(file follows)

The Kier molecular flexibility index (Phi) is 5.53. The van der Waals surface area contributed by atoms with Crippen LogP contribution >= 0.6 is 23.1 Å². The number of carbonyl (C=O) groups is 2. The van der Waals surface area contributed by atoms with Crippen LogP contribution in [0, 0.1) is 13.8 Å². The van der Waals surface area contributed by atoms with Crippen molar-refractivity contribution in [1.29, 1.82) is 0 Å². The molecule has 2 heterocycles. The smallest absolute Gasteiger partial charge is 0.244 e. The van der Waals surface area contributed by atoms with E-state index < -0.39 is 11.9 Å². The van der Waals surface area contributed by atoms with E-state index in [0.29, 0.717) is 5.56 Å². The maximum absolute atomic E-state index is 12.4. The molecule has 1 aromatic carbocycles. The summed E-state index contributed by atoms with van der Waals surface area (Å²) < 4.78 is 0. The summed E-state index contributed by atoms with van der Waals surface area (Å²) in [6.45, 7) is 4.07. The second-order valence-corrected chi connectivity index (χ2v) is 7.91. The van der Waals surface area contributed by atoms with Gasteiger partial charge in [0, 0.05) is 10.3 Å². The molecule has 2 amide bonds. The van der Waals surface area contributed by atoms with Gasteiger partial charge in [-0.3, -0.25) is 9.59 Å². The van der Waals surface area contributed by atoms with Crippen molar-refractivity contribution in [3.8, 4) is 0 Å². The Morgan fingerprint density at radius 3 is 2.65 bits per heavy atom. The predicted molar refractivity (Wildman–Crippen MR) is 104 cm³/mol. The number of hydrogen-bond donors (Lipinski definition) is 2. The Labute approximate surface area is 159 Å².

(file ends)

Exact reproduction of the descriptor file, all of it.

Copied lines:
The Kier molecular flexibility index (Phi) is 5.53. The van der Waals surface area contributed by atoms with Crippen LogP contribution >= 0.6 is 23.1 Å². The number of carbonyl (C=O) groups is 2. The van der Waals surface area contributed by atoms with Crippen LogP contribution in [0, 0.1) is 13.8 Å². The van der Waals surface area contributed by atoms with Crippen molar-refractivity contribution in [1.29, 1.82) is 0 Å². The molecule has 2 heterocycles. The smallest absolute Gasteiger partial charge is 0.244 e. The van der Waals surface area contributed by atoms with E-state index < -0.39 is 11.9 Å². The van der Waals surface area contributed by atoms with E-state index in [0.29, 0.717) is 5.56 Å². The maximum absolute atomic E-state index is 12.4. The molecule has 1 aromatic carbocycles. The summed E-state index contributed by atoms with van der Waals surface area (Å²) < 4.78 is 0. The summed E-state index contributed by atoms with van der Waals surface area (Å²) in [6.45, 7) is 4.07. The second-order valence-corrected chi connectivity index (χ2v) is 7.91. The van der Waals surface area contributed by atoms with Gasteiger partial charge in [0, 0.05) is 10.3 Å². The molecule has 2 amide bonds. The van der Waals surface area contributed by atoms with Gasteiger partial charge in [-0.3, -0.25) is 9.59 Å². The van der Waals surface area contributed by atoms with Crippen molar-refractivity contribution in [3.8, 4) is 0 Å². The Morgan fingerprint density at radius 3 is 2.65 bits per heavy atom. The predicted molar refractivity (Wildman–Crippen MR) is 104 cm³/mol. The number of hydrogen-bond donors (Lipinski definition) is 2. The Labute approximate surface area is 159 Å².